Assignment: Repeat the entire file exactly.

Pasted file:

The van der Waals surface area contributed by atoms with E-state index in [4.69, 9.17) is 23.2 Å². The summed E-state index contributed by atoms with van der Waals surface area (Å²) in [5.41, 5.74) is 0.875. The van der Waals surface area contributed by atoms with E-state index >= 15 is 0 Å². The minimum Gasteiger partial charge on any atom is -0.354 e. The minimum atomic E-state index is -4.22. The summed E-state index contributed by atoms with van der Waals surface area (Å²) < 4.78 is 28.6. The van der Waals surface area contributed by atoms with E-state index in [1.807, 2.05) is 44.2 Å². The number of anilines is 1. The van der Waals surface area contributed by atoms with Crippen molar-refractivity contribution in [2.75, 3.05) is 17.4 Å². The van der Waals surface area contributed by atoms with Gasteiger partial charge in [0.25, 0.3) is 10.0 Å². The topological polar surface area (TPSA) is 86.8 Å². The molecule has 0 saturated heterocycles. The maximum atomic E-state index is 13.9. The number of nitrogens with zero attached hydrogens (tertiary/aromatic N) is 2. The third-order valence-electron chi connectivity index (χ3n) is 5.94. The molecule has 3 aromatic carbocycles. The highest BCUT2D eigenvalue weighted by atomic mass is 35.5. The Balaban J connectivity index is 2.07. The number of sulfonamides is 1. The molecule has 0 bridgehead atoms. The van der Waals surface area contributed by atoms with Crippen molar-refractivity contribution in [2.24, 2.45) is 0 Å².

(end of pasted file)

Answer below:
The van der Waals surface area contributed by atoms with E-state index in [4.69, 9.17) is 23.2 Å². The summed E-state index contributed by atoms with van der Waals surface area (Å²) in [5.41, 5.74) is 0.875. The van der Waals surface area contributed by atoms with E-state index >= 15 is 0 Å². The minimum Gasteiger partial charge on any atom is -0.354 e. The minimum atomic E-state index is -4.22. The summed E-state index contributed by atoms with van der Waals surface area (Å²) < 4.78 is 28.6. The van der Waals surface area contributed by atoms with E-state index in [1.807, 2.05) is 44.2 Å². The number of anilines is 1. The van der Waals surface area contributed by atoms with Crippen molar-refractivity contribution in [2.75, 3.05) is 17.4 Å². The van der Waals surface area contributed by atoms with Gasteiger partial charge in [0.25, 0.3) is 10.0 Å². The topological polar surface area (TPSA) is 86.8 Å². The molecule has 0 saturated heterocycles. The maximum atomic E-state index is 13.9. The number of nitrogens with zero attached hydrogens (tertiary/aromatic N) is 2. The third-order valence-electron chi connectivity index (χ3n) is 5.94. The molecule has 3 aromatic carbocycles. The highest BCUT2D eigenvalue weighted by atomic mass is 35.5. The Balaban J connectivity index is 2.07. The number of sulfonamides is 1. The molecule has 0 bridgehead atoms. The van der Waals surface area contributed by atoms with Crippen molar-refractivity contribution in [2.24, 2.45) is 0 Å².